Kiwifruit Selection and Storage
Select kiwifruits that are unblemished and firm but not rock hard. The flesh should yield to gentle pressure, similar to that of a ripe peach. Avoid those that are shriveled, moldy or have soft spots. You can easily ripen kiwifruit by leaving it at room temperature for a few days or to speed up the process, put the kiwifruit in a dry paper bag along with an apple or banana.
If the whole uncut fruit is refrigerated in a plastic bag with a few small holes, maintaining a 95 percent humidity level, it can actually last up to 6 months. However, for home usage, it is best to use them within 1 week. The fruit may be frozen by peeling and covering with a heavy sugar syrup to which has been added 1/2 teaspoon of ascorbic acid per quart of liquid. Frozen kiwifruit may be stored 10 to 12 months at 0 degrees F.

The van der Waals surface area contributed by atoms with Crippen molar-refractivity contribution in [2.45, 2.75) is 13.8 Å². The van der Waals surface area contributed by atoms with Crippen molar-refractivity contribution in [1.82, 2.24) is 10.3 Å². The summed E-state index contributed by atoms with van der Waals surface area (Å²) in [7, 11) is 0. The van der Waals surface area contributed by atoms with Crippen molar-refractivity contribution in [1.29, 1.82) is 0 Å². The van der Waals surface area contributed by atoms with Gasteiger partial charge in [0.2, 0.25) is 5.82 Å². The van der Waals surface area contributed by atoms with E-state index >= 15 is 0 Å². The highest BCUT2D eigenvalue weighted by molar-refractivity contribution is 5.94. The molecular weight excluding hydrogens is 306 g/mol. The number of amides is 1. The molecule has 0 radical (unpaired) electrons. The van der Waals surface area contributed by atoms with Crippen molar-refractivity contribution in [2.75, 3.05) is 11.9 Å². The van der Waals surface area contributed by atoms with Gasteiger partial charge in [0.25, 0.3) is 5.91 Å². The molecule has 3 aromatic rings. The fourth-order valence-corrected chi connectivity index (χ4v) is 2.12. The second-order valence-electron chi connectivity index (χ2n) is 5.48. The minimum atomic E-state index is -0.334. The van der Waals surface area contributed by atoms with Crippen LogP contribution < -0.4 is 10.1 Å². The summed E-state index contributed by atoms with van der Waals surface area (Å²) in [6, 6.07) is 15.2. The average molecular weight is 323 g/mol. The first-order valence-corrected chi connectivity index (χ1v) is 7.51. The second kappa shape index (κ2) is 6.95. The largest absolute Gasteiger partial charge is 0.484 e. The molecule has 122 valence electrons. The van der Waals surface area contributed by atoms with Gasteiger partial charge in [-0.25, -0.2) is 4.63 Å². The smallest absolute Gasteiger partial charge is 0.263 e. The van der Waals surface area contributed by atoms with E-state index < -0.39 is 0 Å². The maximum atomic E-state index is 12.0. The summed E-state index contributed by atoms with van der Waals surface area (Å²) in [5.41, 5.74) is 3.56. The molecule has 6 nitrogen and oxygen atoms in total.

Cooking With Kiwifruit
Kiwifruit may look unpalatable at first glance, but beneath that hairy brown exterior lies emerald green flesh with a flavor reminiscent of to some and pineapple to others. As tempting as it is in, this sweet, yet slightly tart fruit also works well in savory dishes.
Most people prefer to either peel kiwifruit or slice in half and scoop out the flesh with a spoon. However, there are some varieties that are scarcely hairy at all, and these may be eaten skin and all if you are feeling adventurous. An egg-slicer may be used to slice peeled kiwifruit into uniform slices for recipes or as a colorful garnish.
Kiwifruit does not work well in gelatins, due to an enzyme which breaks down collagen. However, this same enzyme also makes it a great tenderizer for meat. This enzyme will also curdle milk (but not heavy cream), so you may wish to briefly cook the fruit to deactivate the enzyme when using with dairy products.
Kiwifruits are low in fat and calories and have no cholesterol. They are loaded with Vitamin C, potassium and fiber, making it one of nature's tastiest superfoods.